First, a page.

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2022 Highlights from the Alaska Tobacco Facts Report


December 12, 2022

(SitNews) - Tobacco use is the leading preventable cause of disease and death in Alaska. During each year, smoking alone is linked to an estimated 700 deaths and $575 million in health care costs in Alaska. About 2 out of 3 smokers want to quit but struggle to break the addiction.

jpg 2022 Highlights from the Alaska Tobacco Facts Report

2022 Alaska Tobacco Facts report
(91 pages PDF)

Alaska’s Tobacco Prevention and Control Program in the Alaska Department of Health has published its 2022 Alaska Tobacco Facts report. This 91 page report is an annual update of key trends about tobacco prevention and control from state data sources. The report summarizes Alaska’s most current data on tobacco and nicotine use among adults, youth and pregnant women. The results help raise awareness about the toll tobacco continues to take on the health and well-being of Alaskans.

  • Smoking among high school students has declined from 37% in 1995 to 8% in 2019.

  • In 2019, significantly more high school students were currently using e-cigarettes than smoking cigarettes. In Alaska, 26% (about 1 out of 4) of high school students said they currently used e-cigarettes.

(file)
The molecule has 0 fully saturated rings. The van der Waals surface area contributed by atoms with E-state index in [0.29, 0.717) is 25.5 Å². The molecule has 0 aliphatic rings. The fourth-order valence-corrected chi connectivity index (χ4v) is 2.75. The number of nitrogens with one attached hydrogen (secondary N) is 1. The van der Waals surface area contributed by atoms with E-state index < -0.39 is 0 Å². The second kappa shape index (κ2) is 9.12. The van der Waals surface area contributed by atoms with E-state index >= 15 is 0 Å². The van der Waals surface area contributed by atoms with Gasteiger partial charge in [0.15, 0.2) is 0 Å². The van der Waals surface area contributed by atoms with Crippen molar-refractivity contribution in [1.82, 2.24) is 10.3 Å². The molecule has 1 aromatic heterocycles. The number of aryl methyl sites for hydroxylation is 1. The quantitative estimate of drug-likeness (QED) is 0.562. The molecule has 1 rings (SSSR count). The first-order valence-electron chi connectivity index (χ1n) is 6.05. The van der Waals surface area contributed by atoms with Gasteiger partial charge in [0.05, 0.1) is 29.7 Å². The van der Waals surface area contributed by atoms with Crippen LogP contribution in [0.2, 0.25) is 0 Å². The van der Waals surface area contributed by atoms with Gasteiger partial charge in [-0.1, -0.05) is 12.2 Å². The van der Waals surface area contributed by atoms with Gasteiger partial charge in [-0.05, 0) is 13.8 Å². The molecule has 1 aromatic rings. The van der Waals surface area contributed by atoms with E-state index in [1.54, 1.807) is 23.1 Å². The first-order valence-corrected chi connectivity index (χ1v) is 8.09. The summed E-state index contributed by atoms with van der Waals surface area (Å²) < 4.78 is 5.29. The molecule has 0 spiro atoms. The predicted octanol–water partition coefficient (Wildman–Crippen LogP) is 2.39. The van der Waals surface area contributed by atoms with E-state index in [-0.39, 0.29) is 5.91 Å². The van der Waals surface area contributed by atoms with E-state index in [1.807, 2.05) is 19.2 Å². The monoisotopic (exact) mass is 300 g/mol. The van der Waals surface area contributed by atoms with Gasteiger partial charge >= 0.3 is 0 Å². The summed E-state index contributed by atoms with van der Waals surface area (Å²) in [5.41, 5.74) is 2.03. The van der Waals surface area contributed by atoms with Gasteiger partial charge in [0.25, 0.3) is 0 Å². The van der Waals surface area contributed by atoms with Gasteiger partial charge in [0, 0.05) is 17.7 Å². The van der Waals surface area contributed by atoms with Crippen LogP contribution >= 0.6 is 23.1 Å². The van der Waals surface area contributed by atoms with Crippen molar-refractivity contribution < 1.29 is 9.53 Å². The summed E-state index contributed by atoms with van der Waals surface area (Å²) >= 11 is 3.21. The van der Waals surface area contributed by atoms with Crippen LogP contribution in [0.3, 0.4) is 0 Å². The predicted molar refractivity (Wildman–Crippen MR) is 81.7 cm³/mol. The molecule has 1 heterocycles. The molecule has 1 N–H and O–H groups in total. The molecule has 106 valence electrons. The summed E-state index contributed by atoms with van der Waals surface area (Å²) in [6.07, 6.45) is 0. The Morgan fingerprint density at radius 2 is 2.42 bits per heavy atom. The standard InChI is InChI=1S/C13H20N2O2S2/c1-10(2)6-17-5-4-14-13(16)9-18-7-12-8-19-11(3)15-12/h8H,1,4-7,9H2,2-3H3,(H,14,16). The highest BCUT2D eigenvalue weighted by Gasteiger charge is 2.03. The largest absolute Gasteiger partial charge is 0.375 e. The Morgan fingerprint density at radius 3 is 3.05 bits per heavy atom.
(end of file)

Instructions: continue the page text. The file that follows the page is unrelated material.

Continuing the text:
• In 2019, 46% (about 1 in 2) of Alaska high school students reported having tried using an electronic vapor product at least once. This was a significant increase from 36% in 2015.

  • Over half (57%) of Alaska adults who smoked in 2020 tried to quit. 8% of all Alaska adults who smoked in 2020 successfully quit for 3 or more months.

  • In 2020, 7% of Alaska adults currently used smokeless tobacco, which is higher than the comparable U.S. national estimate (2%).

  • In 2020, 19% (almost 1 in 5) of Alaska adults smoked cigarettes. The percentage of Alaska adults who smoked has declined significantly over the past two decades, from 27% in 1997.

  • In 2020, significantly more Alaska Native adults smoked cigarettes (35% or about 1 in 3) compared to non-Native adults (16% or about 1 in 6). The percentage of Alaska Native adults who smoked has decreased since 1996, but tobacco-related health inequities remain.

On the Web:

2022 Alaska Tobacco Facts report (91 pages PDF)

Edited By: Mary Kauffman, SitNews

Source of News:

Alaska Dept of Health



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